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Polyviologen as Electron Transport Material in Photosystem I‑Based Biophotovoltaic Cells

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journal contribution
posted on 29.11.2018, 00:00 by Dilek Dervishogullari, Evan A. Gizzie, G. Kane Jennings, David E. Cliffel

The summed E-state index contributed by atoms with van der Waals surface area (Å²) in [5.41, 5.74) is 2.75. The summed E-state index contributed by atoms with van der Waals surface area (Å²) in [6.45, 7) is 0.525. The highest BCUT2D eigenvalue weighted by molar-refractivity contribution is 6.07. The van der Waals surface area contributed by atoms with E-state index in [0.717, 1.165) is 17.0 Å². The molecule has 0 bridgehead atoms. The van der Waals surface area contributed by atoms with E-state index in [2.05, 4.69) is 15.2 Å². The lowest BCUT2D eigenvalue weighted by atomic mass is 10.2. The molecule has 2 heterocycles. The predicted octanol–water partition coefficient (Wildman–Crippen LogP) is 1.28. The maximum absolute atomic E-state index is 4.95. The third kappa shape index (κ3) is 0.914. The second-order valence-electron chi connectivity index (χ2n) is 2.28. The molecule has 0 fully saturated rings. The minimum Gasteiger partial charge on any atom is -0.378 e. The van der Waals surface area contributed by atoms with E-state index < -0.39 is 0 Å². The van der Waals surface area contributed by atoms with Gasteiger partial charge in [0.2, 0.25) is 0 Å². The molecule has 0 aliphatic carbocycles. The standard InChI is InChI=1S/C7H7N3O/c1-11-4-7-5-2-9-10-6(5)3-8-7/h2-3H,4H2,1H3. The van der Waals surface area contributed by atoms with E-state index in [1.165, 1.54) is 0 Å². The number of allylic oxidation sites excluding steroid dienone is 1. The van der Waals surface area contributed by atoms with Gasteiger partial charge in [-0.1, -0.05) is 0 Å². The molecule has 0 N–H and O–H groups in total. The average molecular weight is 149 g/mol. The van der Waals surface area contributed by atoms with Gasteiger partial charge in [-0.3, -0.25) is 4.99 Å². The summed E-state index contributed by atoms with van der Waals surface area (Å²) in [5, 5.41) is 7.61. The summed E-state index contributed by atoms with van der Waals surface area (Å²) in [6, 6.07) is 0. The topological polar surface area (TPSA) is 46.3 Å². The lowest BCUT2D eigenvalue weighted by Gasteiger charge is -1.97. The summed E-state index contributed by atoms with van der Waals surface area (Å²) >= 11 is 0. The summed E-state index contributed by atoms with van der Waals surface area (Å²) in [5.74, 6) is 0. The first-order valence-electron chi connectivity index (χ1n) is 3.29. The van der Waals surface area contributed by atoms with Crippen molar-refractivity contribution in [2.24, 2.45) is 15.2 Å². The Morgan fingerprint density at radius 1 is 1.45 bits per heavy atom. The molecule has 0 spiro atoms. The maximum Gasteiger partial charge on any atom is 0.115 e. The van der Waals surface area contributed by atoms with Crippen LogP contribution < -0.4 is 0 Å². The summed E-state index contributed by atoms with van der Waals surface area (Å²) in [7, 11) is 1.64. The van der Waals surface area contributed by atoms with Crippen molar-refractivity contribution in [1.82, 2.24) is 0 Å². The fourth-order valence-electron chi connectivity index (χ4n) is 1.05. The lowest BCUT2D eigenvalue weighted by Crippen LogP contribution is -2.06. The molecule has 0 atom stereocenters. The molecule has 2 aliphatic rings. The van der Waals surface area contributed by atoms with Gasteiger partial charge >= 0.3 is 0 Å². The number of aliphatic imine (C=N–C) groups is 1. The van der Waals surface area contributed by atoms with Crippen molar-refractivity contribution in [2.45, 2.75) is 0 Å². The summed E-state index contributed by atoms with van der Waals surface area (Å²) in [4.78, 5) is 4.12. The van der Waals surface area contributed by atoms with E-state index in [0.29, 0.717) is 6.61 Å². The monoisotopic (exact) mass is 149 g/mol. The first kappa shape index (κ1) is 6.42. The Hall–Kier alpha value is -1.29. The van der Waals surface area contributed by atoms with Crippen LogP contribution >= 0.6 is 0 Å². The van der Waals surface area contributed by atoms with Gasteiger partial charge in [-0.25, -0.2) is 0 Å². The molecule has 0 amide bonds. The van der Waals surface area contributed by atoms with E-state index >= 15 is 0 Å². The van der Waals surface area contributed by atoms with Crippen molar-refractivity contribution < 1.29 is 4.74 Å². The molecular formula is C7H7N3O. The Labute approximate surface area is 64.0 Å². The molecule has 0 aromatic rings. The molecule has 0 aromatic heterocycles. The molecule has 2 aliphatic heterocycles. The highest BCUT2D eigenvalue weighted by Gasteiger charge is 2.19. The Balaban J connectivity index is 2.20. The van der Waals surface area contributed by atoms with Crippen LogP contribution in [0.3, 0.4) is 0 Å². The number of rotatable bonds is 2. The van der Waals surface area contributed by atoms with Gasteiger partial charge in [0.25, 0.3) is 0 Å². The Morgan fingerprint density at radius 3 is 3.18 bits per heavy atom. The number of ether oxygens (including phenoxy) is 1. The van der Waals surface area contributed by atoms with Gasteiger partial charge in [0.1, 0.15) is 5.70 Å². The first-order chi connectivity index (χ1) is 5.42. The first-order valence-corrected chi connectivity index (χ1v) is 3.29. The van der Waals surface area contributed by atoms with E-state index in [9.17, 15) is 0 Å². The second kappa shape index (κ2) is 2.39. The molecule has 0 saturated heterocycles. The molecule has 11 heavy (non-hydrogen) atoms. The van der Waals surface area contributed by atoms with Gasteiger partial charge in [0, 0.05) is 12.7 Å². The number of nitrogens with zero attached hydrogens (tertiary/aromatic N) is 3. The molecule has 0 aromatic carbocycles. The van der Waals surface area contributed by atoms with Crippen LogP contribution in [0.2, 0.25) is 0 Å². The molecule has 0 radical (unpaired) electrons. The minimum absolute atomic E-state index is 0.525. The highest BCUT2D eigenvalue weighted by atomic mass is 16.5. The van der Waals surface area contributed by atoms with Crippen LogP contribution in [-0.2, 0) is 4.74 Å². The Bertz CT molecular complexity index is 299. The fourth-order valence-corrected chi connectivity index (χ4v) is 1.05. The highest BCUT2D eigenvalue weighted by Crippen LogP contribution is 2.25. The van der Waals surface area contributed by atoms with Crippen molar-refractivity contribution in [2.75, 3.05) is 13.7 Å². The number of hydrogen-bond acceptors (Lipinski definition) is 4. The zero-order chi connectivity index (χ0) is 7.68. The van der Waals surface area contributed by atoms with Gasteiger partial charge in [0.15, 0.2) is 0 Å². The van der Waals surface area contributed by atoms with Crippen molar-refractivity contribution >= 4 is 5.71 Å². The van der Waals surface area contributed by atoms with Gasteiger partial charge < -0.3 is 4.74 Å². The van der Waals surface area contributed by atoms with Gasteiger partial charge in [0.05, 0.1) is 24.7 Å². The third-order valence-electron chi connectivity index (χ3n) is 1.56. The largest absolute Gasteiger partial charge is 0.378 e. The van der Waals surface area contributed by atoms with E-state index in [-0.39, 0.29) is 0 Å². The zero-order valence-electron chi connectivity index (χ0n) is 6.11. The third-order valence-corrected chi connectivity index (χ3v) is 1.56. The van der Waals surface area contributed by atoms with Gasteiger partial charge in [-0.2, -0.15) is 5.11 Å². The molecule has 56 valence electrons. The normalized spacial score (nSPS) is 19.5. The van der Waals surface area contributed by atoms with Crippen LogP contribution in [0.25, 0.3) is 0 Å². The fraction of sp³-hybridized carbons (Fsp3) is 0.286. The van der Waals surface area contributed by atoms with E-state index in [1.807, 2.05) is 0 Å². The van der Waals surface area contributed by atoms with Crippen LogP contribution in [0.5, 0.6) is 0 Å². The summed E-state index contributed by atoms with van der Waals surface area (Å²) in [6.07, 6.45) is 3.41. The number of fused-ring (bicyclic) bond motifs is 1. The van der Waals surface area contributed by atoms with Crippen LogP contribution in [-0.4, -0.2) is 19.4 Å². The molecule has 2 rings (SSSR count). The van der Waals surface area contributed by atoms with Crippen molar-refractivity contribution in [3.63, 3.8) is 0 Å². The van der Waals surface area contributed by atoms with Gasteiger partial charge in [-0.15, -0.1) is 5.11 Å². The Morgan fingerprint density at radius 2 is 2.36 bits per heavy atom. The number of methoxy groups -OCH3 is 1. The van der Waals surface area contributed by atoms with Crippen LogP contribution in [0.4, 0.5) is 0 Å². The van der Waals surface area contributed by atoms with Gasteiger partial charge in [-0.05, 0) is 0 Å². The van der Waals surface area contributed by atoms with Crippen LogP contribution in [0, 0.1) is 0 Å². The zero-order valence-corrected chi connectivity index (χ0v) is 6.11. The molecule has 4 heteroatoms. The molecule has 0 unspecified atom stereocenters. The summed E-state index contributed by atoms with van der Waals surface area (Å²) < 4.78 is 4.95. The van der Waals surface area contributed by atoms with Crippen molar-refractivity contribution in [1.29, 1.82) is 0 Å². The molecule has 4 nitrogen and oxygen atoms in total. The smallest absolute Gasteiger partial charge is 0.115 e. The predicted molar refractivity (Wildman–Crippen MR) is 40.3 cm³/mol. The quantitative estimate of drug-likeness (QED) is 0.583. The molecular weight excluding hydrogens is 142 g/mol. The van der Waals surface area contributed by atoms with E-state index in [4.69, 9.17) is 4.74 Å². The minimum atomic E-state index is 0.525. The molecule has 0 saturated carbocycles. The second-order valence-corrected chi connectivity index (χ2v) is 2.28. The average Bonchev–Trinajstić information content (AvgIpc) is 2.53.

The photosynthetic protein complex, photosystem I (PSI), can be photoexcited with a quantum efficiency approaching unity and can be integrated into solar energy conversion devices as the photoactive electrode. The incorporation of PSI into conducting polymer frameworks allows for improved conductivity and orientational control in the photoactive layer. Polyviologens are a unique class of organic polycationic polymers that can rapidly accept electrons from a primary donor such as photoexcited PSI and subsequently can donate them to a secondary acceptor. Monomeric viologens, such as methyl viologen, have been widely used as diffusible mediators in wet PSI-based photoelectrochemical cells on the basis of their suitable redox potentials for accepting electrons. Polyviologens possess similar electronic properties to their monomers with the added advantage that they can shuttle electrons in the solid state. Depositing polyviologen directly onto a film of PSI protein results in significant photocurrent enhancement, which confirms its role as an electron-transport material. The polymer film not only improves the photocurrent by aiding the electron transfer but also helps preserve the protein film underneath. The composite polymer–PSI assembly enhances the charge-shuttling processes from individual protein molecules within the PSI multilayer, greatly reducing charge-transfer resistances. The resulting PSI-based solid-state platform demonstrates a much higher photocurrent than the corresponding photoelectrochemical cell built using a similar architecture.